On Monday, 50 million students and 600,000 teachers in China used the live-streaming feature on Dingtalk, Alibaba’s enterprise communication app, to hold online classes as schools in China reopen after the prolonged Spring Festival holiday.

Why it matters: The panic around the coronavirus, now known as Covid-19, epidemic has forced schools and workplaces in China to remain closed after the holiday, and many have been quick to embrace online platforms including DingTalk.

  • Emerging online services including online education and online enterprise services are seeing an upside to the Covid-19 outbreak, which has forced millions in China to remain at home.
  • China’s lucrative online education market was projected to be worth as much as $62 billion this year. Share prices for online companies were among a few stocks that surged last week.

Details: Schools in 300 cities across 30 provinces in China used the online classroom feature on Dingtalk on Monday, according to a company statement emailed to TechNode.

  • The service, launched Jan. 27 with Chinese video hosting service Youku, is currently free for teachers and students to use.
  •  The Ministry of Education has urged (in Chinese) schools to avoid unnecessarily burdening students and teachers by requiring students to clock in and out every day, forcing students to upload videos of their learning process, and demanding all teachers to record videos of their lessons.
  • Alibaba said Dingtalk and Alibaba Cloud had formed a special team to ensure the stability of the platform during online class livestreams. Earlier this month, Dingtalk was temporarily paralyzed due to an unprecedented surge in traffic as hundreds of millions resumed working from home.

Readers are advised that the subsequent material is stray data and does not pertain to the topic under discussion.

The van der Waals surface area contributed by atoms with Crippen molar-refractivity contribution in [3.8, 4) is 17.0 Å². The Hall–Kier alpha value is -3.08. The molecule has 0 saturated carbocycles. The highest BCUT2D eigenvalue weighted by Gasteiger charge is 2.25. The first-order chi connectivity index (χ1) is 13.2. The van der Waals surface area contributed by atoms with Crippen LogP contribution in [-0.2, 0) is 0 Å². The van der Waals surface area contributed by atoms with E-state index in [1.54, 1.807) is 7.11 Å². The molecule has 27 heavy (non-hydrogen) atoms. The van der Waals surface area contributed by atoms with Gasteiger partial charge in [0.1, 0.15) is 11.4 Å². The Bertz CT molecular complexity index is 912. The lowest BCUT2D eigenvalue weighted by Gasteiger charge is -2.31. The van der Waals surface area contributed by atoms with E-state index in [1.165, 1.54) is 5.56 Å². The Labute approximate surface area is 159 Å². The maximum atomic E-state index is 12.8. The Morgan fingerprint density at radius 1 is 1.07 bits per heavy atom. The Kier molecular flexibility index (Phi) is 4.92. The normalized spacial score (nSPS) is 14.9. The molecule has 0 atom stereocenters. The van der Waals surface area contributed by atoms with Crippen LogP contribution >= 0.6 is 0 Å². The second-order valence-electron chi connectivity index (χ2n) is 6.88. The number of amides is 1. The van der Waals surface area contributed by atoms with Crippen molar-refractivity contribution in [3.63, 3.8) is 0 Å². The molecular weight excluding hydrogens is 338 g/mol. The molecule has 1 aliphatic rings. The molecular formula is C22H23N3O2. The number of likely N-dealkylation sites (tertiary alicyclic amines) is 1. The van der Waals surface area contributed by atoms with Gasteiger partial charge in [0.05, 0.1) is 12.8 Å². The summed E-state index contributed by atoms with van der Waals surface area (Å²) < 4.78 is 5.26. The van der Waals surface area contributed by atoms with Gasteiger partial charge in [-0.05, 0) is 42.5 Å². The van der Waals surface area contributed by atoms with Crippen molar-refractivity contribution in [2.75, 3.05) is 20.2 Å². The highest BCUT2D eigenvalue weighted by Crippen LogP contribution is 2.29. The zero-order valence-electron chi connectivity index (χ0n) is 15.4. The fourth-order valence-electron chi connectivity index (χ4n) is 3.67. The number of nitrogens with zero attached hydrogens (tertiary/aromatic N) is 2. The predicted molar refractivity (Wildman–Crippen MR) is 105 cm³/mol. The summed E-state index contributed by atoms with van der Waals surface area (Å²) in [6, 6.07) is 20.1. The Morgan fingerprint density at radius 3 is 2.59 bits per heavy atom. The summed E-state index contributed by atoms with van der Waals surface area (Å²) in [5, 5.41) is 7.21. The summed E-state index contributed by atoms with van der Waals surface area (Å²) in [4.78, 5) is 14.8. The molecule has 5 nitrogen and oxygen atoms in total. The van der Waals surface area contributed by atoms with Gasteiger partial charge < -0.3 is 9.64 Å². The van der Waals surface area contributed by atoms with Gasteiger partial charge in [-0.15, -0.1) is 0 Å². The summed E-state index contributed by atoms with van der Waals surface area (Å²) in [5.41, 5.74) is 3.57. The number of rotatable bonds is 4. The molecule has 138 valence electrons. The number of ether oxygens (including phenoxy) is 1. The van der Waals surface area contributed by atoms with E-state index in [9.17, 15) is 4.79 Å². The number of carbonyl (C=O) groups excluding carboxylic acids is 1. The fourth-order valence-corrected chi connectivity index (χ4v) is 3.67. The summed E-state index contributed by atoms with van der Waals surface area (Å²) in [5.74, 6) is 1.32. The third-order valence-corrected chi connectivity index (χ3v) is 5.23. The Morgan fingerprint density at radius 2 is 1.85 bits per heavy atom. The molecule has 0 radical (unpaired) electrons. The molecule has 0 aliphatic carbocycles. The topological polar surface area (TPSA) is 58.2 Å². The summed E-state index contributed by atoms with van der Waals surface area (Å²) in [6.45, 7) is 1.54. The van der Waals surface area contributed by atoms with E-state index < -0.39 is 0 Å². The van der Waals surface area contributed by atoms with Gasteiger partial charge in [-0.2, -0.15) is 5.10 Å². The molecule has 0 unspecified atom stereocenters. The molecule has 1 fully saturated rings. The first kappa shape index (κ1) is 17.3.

Context: Dingtalk’s online class live-stream feature sparked privacy concerns on social media shortly after its launch.

  •  Last week, Dingtalk was accused of reportedly allowing instructors to remotely monitor students without their consent. The rumor ran wild on Weibo last week and resurfaced again earlier this week. Dingtalk denied (in Chinese) such a feature, saying that such a capability would require students to authorize the camera and microphone to allow teachers to see the students. The company has reported the case to the police.
  • Dingtalk faced a similar backlash over the level of surveillance of its virtual office tool. The app offers many features that allows employers to monitor employee whereabouts and what they do on a daily basis.

Updated: added launch date for the online class feature.

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Nicole Jao

Nicole Jao is a reporter based in Beijing. She’s passionate about emerging trends, news, and stories of human interest within the world of technology. Connect with her on Twitter or via email: nicole.jao.iting@gmail.com.

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